The only East German film to receive wide circulation in the US during the early sixties is a science fiction film titled The Silent Star (Der schweigende Stern). It is based on Stanislaw Lem’s novel, The Astronauts, and was the first science fiction film to be made at the DEFA studios as a co-production with Zespoły Filmowe. The Silent Star tells the story of a multi-national team of astronauts that goes to Venus to investigate the possible existence of intelligent life there. [Note: this was before later space probes proved that Venus is actually an extremely inhospitable environment for nearly any form of life, except for some sulphuric acid-loving microbes.]
The film was picked up by Crown International Pictures (CIP), a company that specialized in cheaply-made exploitation films for the American drive-in market. Like that other drive-in movie distributor, American International Pictures, Crown International often supplemented their catalog of low-budget, American-made movies with heavily-edited foreign films. CIP bought the distribution rights to The Silent Star, dubbed it (badly), and chopped fifteen minutes out of it, rendering the already complicated story nearly incomprehensible. They then released it under the title, First Spaceship on Venus. Small wonder, then, that it ended up as a target for ridicule by the snarky film mockers at Mystery Science Theater 3000. In spite of the poor dubbing, choppy editing, and relegation to the grindhouse circuit, the movie still made a strong impression on those of us who saw it in 1962 (in my case, at the Lyric Theatre in Tucson, Arizona).
On of the most memorable things about the movie—at least to kids—is Omega (pronounced “OH-mee-ga”), a tiny tank-like robot that may well have served as the inspiration for R2D2. Radio-controlled devices were still fairly new at the time. The Nazis had used radio-controlled rockets and bombs during WWII, but these were heavy devices with large batteries and vacuum tubes. The advent of transistors made it possible to include these controls in smaller, lighter devices, leading to the model airplane craze of the late fifties. When the film first played in East Germany, Omega must have seemed like a pretty impressive piece of technology. By the time the film made it to the United States most people were familiar with radio-controlled toys, but that didn’t make Omega any less endearing.
The Silent Star starts with the discovery of a mysterious spool found in the Gobi Desert. It is made from an unknown substance and a group of scientists from around the world is brought together to examine it. The scientists discover that the source of the spool is Venus. They build a rocketship to go to Venus and investigate. On board the ship are an American nuclear physicist, a German pilot, a Polish chief engineer, a female Japanese doctor, a Soviet astronaut (the term cosmonaut had not been coined when Lem wrote his book), an Indian mathematician, a Chinese linguist, and an African technician. What they find is a civilization that accidentally destroyed itself while building a weapon intended to destroy our planet. The crew—as least the ones that survive—come back to Earth and convince everyone on this planet should live in harmony. The film ends with all the different crews holding hands. All that’s missing is Kumbaya.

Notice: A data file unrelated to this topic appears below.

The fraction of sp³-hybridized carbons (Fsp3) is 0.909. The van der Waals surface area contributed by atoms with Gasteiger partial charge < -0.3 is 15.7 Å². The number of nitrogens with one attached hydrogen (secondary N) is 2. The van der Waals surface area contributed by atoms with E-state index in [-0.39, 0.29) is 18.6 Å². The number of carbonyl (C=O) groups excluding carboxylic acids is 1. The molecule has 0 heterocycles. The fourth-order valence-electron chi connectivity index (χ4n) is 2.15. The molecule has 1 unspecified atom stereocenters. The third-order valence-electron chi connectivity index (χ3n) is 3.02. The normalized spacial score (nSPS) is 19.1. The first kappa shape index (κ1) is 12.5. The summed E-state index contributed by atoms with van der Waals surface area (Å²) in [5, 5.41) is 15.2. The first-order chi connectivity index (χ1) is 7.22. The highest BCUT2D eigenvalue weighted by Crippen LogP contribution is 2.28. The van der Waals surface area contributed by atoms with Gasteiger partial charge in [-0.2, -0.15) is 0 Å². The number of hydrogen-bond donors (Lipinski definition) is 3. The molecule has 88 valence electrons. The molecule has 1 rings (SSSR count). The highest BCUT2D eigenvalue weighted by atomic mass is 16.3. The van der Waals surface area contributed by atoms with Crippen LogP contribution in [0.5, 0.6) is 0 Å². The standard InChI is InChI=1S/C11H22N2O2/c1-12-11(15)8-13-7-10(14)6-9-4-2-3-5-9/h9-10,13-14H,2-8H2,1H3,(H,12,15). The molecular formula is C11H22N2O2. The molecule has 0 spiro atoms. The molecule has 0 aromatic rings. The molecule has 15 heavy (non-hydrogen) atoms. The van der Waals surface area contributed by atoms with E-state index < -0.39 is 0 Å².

It is worth noting that while people give Star Trek credit for using a multi-ethnic cast at a time when TV in American was almost exclusively the domain of white males, The Silent Star had done this six years earlier. More importantly, the film played in the United States in late 1962, shortly before Gene Roddenberry started working on the Star Trek pilot. Perhaps it was a coincidence, but the film did receive wide distribution, and was seen by many fans of science fiction.
Stanislaw Lem was never very happy with either his book or the movie. It was his first book, and he felt he was forced to bend some of the ideas to fit a specifically communist perspective. This is truer still of the movie, but the proselytizing is mild compared to many other films of the time (both east and west). It is no small irony that this tale of brotherly love and international friendship was made a year before the wall was built, sealing off East Berlin from the west for the next twenty-eight years.
The technical crew for this film consisted of the best that DEFA had to offer. The special effects supervisor was Ernst Kunstmann, who had done special effects for Fritz Lang’s Metropolis. The cinematographer was Joachim Hasler, who would later go on to become a successful director in his own right, mostly famously for the East German “Beach Party” movie, Hot Summer. And the editing was by Lena Neumann, who had gotten her start as an editor during the Third Reich and was, at that point, the most experienced editor in East Germany,
The director, Kurt Maetzig, had already made a name for himself with films such as Council of the Gods, Marriage in the Shadows, Girls in Gingham, and the Ernst Thälmann films. At that point, he was the most respected filmmaker in East Germany. Maetzig got his start as a film technician during the Third Reich, but lost his work privileges after the Nuremberg Laws were enacted (his mother was Jewish). During WWII, he joined the banned Communist Party, and didn’t return to Berlin until after the war. In October of 1945, he co-founded Filmaktiv—a group dedicated to reinventing and reviving the German film industry. This eventually led to the founding of DEFA. Maetzig retired from filmmaking in 1976. He died at the age of 101 in 2012.
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